Preventing cat diseases with vaccinations

One of the most important things you can do to give your cat a long and healthy life is to ensure that they are given a routine health check and vaccinated against common feline diseases. Vaccinations are generally extremely safe. There are only a very small number of cats that get a bit of pain or swelling at the injection site afterwards. We only use vaccines that have a proven safety record and offer effective protection for your cats.

How do vaccines work?

Vaccines contain small quantities of altered or "killed" viruses, bacteria or other disease-causing organisms. When administered, they stimulate your cat's immune system to produce disease-fighting cells and proteins – or antibodies – to protect against disease.

When should my cat be vaccinated?

A kitten gains immunity from its mother’s milk and this provides protection for the first stage of their life. This protection then starts to diminish after 6 weeks of age and vaccination is required. A kitten vaccination course is tailored to your cat’s individual requirements. Thereafter, your cat will require repeat vaccination at regular intervals for the rest of his or her life.

What diseases should my cat be vaccinated against?

At South Cranbourne Vet Surgery we vaccinate against the most common, highly contagious diseases which cause serious illness. The routine vaccination protects against Feline Panleucopaenia, Feline Viral Rhinotracheitis and Feline Calicivirus, while we also strongly recommend vaccinating against Feline Immunodeficiency Virus (FIV). Vaccination against Feline Leukaemia and Feline Chlamydiosis is also available. The Feline Chlamydiosis vaccine is not routinely used as it causes vaccine associated illness and does not prevent infection and ‘carrier’ status, just reduces the severity of the treatable disease. The Feline Leukaemia vaccine can also cause vaccine associated issues and has a low incidence in household cats, therefore it is not part of our routine vaccinations. Cases can be discussed on an individual basis with the veterinarian.

Feline Viral Rhinotracheitis ("Cat Flu")

This virus causes upper respiratory tract infection with symptoms of fever, sneezing, coughing, eye and nasal discharge and loss of appetite. The virus is spread between cats and is highly contagious. It is a serious disease in all cats but particularly in kittens. Even if a cat recovers, it can remain a carrier for life.

Feline Calicivirus ("Cat Flu")

Calicivirus is another major cause of upper respiratory-tract infection, otherwise known as cat-flu, in cats. The severity of clinical signs depends on the strain of virus involved but commonly involves fever, ulcers and blisters on the tongue and pneumonia. Treatment of this disease can be difficult. Even if the cat does recover from infection it remains a ‘carrier’ for life. ‘Carrier’ cats continue to spread the disease to other cats as well as experience chronic sneezing and runny eyes. Vaccination is the only effective method of prevention.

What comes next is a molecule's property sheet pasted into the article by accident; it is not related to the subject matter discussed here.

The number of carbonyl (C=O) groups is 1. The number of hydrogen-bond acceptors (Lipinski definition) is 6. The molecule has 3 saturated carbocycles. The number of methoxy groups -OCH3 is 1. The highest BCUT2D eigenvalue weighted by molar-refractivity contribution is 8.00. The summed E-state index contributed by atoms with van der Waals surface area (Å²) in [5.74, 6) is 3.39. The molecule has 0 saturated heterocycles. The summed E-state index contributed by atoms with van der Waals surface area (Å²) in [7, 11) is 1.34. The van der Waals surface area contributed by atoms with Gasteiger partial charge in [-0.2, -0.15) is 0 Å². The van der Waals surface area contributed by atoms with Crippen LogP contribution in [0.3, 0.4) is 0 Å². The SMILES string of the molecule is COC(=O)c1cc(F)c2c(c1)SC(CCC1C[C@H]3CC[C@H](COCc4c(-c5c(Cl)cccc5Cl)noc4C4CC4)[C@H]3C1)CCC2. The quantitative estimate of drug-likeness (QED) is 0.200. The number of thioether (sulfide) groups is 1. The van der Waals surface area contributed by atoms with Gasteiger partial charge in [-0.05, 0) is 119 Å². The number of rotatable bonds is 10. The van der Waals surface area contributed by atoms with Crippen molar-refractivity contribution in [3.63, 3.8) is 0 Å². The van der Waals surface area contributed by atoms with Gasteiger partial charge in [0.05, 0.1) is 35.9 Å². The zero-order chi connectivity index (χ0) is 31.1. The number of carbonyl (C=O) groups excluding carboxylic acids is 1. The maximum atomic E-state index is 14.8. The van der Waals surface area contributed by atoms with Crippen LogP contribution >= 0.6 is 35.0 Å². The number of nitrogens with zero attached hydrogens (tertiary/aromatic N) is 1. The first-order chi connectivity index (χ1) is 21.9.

Feline Panleucopaenia

Feline Panleucopenia is a potentially fatal disease caused by a highly resistant virus. The virus itself can survive up to 12 months outside a cat’s body. Symptoms can include listlessness, diarrhoea, vomiting, severe dehydration and fever. Again, treatment is very difficult and cats who do recover continue to infect other animals. Vaccination is a highly effective prevention.

Feline Immunodeficiency Virus - FIV (Feline AIDs)

Feline Immunodeficiency Virus (FIV) severely weakens the immune system of cats, putting them at high risk of life-threatening infections and cancer. There is no cure or treatment for the virus or condition that it causes (Feline AIDs); only prevention in the form of the vaccine. FIV is spread by bite wounds from fighting with other cats, therefore any cat which goes outside, especially male cats and un-desexed cats should be vaccinated. Please note, while Feline AIDs is very similar to human AIDs, it is NOT able to infect people and will not cause AIDs in humans.

Feline Leukaemia (FeLV)

Feline Leukaemia Virus destroys the body’s immune system, making infected cats prone to infections, as well as cause cancerous conditions such as leukaemia. Infected cats may show no signs of illness for months or years but is still able to infect other cats. Testing is available to determine the FeLV status of your cat.

Feline Chlamydiosis

Feline Chlamydiosis is a bacteria which causes respiratory disease, and is mostly seen in multi-cat environments. It causes a local infection of the mucous membranes of the eyes but may also involve the lungs.

How effective is vaccination?

Vaccinations cannot be 100% guaranteed but when given as directed by your veterinarian, and in conjunction with proper nutrition and sanitation, vaccination provides your cat with its best defence against these serious diseases.